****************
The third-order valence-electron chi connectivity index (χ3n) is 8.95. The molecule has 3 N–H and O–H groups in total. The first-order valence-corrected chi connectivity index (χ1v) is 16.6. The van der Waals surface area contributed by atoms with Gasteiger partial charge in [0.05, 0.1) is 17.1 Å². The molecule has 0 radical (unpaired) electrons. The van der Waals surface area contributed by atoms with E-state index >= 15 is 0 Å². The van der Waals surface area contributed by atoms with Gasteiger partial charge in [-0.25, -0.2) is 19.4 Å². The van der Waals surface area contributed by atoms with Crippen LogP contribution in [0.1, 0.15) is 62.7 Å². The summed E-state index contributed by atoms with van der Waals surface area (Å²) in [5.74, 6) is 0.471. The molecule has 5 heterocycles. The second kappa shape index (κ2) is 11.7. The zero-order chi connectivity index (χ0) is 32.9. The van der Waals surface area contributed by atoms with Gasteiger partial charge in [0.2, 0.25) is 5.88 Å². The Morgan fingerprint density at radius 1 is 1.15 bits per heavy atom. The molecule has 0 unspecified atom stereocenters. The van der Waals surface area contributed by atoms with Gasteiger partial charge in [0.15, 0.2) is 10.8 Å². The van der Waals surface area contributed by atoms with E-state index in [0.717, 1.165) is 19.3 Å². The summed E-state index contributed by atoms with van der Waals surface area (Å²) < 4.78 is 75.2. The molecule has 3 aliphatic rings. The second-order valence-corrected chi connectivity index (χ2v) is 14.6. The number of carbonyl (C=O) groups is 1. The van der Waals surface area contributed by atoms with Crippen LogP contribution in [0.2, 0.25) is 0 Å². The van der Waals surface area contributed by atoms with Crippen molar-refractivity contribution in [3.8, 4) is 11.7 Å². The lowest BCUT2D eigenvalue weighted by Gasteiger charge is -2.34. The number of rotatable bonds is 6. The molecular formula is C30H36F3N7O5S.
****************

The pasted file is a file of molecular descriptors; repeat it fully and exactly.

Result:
The third-order valence-electron chi connectivity index (χ3n) is 8.95. The molecule has 3 N–H and O–H groups in total. The first-order valence-corrected chi connectivity index (χ1v) is 16.6. The van der Waals surface area contributed by atoms with Gasteiger partial charge in [0.05, 0.1) is 17.1 Å². The molecule has 0 radical (unpaired) electrons. The van der Waals surface area contributed by atoms with E-state index >= 15 is 0 Å². The van der Waals surface area contributed by atoms with Gasteiger partial charge in [-0.25, -0.2) is 19.4 Å². The van der Waals surface area contributed by atoms with Crippen LogP contribution in [0.1, 0.15) is 62.7 Å². The summed E-state index contributed by atoms with van der Waals surface area (Å²) in [5.74, 6) is 0.471. The molecule has 5 heterocycles. The second kappa shape index (κ2) is 11.7. The zero-order chi connectivity index (χ0) is 32.9. The van der Waals surface area contributed by atoms with Gasteiger partial charge in [0.2, 0.25) is 5.88 Å². The Morgan fingerprint density at radius 1 is 1.15 bits per heavy atom. The molecule has 0 unspecified atom stereocenters. The van der Waals surface area contributed by atoms with Gasteiger partial charge in [0.15, 0.2) is 10.8 Å². The van der Waals surface area contributed by atoms with E-state index in [0.717, 1.165) is 19.3 Å². The summed E-state index contributed by atoms with van der Waals surface area (Å²) < 4.78 is 75.2. The molecule has 3 aliphatic rings. The second-order valence-corrected chi connectivity index (χ2v) is 14.6. The number of carbonyl (C=O) groups is 1. The van der Waals surface area contributed by atoms with Crippen LogP contribution in [0.2, 0.25) is 0 Å². The van der Waals surface area contributed by atoms with Crippen molar-refractivity contribution in [3.8, 4) is 11.7 Å². The lowest BCUT2D eigenvalue weighted by Gasteiger charge is -2.34. The number of rotatable bonds is 6. The molecular formula is C30H36F3N7O5S.